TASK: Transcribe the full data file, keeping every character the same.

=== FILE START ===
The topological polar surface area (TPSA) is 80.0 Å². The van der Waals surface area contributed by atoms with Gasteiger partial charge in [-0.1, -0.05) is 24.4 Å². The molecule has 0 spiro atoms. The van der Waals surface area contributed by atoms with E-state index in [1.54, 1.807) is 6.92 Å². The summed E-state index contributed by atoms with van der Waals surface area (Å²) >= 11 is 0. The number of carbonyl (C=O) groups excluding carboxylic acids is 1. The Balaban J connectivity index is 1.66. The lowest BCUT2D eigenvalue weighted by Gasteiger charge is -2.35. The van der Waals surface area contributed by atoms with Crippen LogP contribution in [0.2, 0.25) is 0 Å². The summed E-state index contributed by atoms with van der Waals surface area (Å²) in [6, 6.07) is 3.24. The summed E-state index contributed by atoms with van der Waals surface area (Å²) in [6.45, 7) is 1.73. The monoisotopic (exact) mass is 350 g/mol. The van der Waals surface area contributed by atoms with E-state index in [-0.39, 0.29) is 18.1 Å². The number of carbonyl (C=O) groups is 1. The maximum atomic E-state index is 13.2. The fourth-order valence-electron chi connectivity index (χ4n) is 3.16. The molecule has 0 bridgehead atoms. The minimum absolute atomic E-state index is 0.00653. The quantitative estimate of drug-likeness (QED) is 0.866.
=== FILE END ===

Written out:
The topological polar surface area (TPSA) is 80.0 Å². The van der Waals surface area contributed by atoms with Gasteiger partial charge in [-0.1, -0.05) is 24.4 Å². The molecule has 0 spiro atoms. The van der Waals surface area contributed by atoms with E-state index in [1.54, 1.807) is 6.92 Å². The summed E-state index contributed by atoms with van der Waals surface area (Å²) >= 11 is 0. The number of carbonyl (C=O) groups excluding carboxylic acids is 1. The Balaban J connectivity index is 1.66. The lowest BCUT2D eigenvalue weighted by Gasteiger charge is -2.35. The van der Waals surface area contributed by atoms with Crippen LogP contribution in [0.2, 0.25) is 0 Å². The summed E-state index contributed by atoms with van der Waals surface area (Å²) in [6, 6.07) is 3.24. The summed E-state index contributed by atoms with van der Waals surface area (Å²) in [6.45, 7) is 1.73. The monoisotopic (exact) mass is 350 g/mol. The van der Waals surface area contributed by atoms with E-state index in [-0.39, 0.29) is 18.1 Å². The number of carbonyl (C=O) groups is 1. The maximum atomic E-state index is 13.2. The fourth-order valence-electron chi connectivity index (χ4n) is 3.16. The molecule has 0 bridgehead atoms. The minimum absolute atomic E-state index is 0.00653. The quantitative estimate of drug-likeness (QED) is 0.866.